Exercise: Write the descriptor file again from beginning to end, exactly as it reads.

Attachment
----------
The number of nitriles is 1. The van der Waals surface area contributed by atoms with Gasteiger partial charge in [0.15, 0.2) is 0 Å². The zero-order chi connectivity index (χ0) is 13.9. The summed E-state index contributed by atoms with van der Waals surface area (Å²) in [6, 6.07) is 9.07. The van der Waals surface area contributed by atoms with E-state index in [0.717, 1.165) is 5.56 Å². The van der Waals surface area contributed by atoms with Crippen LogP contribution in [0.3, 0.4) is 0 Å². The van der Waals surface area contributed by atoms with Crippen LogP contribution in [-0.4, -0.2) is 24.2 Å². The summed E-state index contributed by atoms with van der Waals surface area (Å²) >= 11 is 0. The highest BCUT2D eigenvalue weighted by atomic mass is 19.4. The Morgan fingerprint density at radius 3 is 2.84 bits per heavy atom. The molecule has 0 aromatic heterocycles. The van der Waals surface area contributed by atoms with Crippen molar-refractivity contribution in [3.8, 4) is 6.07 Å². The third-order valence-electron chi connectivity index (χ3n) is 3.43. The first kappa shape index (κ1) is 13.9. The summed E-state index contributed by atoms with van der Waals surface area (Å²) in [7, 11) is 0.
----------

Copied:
The number of nitriles is 1. The van der Waals surface area contributed by atoms with Gasteiger partial charge in [0.15, 0.2) is 0 Å². The zero-order chi connectivity index (χ0) is 13.9. The summed E-state index contributed by atoms with van der Waals surface area (Å²) in [6, 6.07) is 9.07. The van der Waals surface area contributed by atoms with E-state index in [0.717, 1.165) is 5.56 Å². The van der Waals surface area contributed by atoms with Crippen LogP contribution in [0.3, 0.4) is 0 Å². The van der Waals surface area contributed by atoms with Crippen LogP contribution in [-0.4, -0.2) is 24.2 Å². The summed E-state index contributed by atoms with van der Waals surface area (Å²) >= 11 is 0. The highest BCUT2D eigenvalue weighted by atomic mass is 19.4. The Morgan fingerprint density at radius 3 is 2.84 bits per heavy atom. The molecule has 0 aromatic heterocycles. The van der Waals surface area contributed by atoms with Crippen molar-refractivity contribution in [3.8, 4) is 6.07 Å². The third-order valence-electron chi connectivity index (χ3n) is 3.43. The first kappa shape index (κ1) is 13.9. The summed E-state index contributed by atoms with van der Waals surface area (Å²) in [7, 11) is 0.